Herras added that they’ll also be printing copies of the anthology on recycled or eco-friendly paper, which will then be sold to help raise funds for the environmental organization that helped them in their research.
These efforts are in line with the anthology’s goal of inciting real action in the real world. More than just an awareness campaign, Ten Years to Save the World means to present viable solutions to climate change problems.
Diversity in the conversation
The more people who are talking about climate change, and the more diverse the discussion, the better it is, it seems, for the planet’s odds.
“The more champions we have for the cause who can sort of draw parallels between how climate science can translate into everyday impact in our lives, the better we will be to engage in the discourse,” said Rishika Das Roy, Consultant at Oxford Policy Management in India, during the launch of the Climate Connection initiative.
Manix Abrera, a Filipino artist best known for his comic strip Kikomachine, said he knew exactly whose stories he wanted to tell when Herras invited him to participate in the comic book anthology. “Because of the diving activities and diving organizations I joined in the past, the topic of water pollution and how it affects the day-to-day lives of fishermen and communities living in coastal areas became close to my heart,” Abrera said.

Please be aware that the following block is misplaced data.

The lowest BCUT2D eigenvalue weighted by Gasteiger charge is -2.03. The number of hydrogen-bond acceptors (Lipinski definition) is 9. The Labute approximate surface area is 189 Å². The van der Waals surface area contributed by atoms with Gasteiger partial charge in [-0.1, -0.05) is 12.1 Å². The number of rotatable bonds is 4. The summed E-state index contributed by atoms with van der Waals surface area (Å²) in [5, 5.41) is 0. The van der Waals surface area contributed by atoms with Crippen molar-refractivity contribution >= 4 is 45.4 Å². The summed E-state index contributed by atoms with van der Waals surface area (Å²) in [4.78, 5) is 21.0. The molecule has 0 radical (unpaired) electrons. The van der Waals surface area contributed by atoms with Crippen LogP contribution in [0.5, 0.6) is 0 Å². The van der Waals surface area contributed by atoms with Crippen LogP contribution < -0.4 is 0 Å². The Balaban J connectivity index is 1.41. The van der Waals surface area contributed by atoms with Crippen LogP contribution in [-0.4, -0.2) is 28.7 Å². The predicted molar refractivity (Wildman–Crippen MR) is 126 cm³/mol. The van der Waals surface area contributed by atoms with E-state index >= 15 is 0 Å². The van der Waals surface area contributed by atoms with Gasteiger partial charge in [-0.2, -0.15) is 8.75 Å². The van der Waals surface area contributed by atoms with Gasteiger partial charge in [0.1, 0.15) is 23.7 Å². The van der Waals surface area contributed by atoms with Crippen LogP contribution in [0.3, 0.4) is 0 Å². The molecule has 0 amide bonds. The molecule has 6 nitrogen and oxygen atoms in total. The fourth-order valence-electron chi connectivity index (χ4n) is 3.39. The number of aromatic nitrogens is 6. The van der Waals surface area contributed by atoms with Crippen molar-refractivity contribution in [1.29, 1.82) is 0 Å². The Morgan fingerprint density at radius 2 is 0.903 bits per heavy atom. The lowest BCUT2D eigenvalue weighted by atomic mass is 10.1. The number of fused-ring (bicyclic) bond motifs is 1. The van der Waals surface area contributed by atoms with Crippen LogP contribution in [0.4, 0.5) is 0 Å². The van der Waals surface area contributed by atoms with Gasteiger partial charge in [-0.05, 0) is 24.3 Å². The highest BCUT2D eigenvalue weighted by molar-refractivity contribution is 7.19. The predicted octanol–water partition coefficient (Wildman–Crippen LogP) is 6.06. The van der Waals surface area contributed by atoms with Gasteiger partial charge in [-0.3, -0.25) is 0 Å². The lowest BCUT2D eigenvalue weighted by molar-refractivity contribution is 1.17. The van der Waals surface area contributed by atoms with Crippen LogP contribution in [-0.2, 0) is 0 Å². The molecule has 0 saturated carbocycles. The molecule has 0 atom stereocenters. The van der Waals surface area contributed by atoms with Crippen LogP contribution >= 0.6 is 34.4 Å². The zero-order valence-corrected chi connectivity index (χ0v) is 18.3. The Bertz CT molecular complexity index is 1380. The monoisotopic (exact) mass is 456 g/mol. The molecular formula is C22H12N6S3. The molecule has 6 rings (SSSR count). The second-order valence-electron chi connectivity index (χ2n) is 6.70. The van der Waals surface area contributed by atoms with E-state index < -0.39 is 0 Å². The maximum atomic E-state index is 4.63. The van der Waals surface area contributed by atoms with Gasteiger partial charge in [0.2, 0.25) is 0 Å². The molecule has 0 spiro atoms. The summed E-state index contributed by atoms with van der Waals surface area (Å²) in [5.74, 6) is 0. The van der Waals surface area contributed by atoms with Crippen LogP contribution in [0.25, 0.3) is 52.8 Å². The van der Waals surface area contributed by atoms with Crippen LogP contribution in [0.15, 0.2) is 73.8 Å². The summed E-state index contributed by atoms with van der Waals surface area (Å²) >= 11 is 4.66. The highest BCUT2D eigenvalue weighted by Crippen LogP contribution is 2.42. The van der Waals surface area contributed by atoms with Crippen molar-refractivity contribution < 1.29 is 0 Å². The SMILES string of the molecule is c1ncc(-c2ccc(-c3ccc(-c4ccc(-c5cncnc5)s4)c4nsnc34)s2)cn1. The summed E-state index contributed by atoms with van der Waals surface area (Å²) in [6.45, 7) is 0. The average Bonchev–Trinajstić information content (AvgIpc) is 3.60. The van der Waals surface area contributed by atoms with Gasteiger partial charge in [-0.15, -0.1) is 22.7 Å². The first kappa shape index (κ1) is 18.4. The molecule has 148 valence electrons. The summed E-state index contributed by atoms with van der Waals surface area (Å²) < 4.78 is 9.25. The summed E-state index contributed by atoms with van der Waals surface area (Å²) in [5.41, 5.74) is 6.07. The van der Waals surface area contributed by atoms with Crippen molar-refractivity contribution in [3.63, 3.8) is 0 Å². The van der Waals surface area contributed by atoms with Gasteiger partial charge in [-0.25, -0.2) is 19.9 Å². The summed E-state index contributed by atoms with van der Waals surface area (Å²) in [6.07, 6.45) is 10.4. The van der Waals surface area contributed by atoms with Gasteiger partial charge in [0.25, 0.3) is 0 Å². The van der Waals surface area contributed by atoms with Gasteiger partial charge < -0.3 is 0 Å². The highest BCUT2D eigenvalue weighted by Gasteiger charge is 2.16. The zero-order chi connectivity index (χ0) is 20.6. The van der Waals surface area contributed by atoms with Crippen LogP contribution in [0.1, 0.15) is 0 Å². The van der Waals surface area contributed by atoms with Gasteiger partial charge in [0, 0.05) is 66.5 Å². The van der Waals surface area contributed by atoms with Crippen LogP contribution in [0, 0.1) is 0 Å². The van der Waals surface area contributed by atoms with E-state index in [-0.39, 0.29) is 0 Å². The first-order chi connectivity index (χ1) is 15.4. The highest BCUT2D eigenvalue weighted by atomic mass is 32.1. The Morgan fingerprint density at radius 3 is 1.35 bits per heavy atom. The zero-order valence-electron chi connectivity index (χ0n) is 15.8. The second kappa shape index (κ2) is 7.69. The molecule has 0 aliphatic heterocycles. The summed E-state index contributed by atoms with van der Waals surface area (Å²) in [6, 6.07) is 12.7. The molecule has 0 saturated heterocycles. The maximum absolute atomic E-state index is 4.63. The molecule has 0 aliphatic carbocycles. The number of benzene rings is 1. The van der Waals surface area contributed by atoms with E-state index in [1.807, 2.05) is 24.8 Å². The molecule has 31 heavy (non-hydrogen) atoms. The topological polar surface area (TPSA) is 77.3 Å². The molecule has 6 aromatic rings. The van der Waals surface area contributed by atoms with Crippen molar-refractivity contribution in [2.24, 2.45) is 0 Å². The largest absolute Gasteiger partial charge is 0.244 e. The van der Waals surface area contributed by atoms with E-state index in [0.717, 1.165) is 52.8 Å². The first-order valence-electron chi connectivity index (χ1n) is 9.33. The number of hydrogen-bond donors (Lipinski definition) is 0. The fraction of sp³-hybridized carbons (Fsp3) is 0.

Abrera’s approach to his story enables him to cast a wider net in terms of audience engagement, as he’s opted to do away with words completely. “I made my comics wordless, so that readers could interpret freely, but guided by my illustrations,” he said.
Despite some of the darker implications of his topic, the story will not be without the artist’s trademark humor. “I think that humor is a good way to tell a story, to send a message, and hopefully to spark discussions,” he said. The distinctly Filipino elements peppered in his work, such as the bahay kubo, also known as a nipa hut, are also likely to resonate strongly with readers.
Climate change has its own jargon and grammar, says Roy. And that in itself doesn’t necessarily inspire action. “The best way to engage audiences is through culture,” she said, “so if you can explain climate change and its impact on our everyday lives through art, music, language, that is a great way of making action on climate the norm.”
Ten Years to Save the World will be launched on September 25 at the Philippine International Comics Online Festival.
Banner image: Illustration in a comic by Emiliana Kampilan.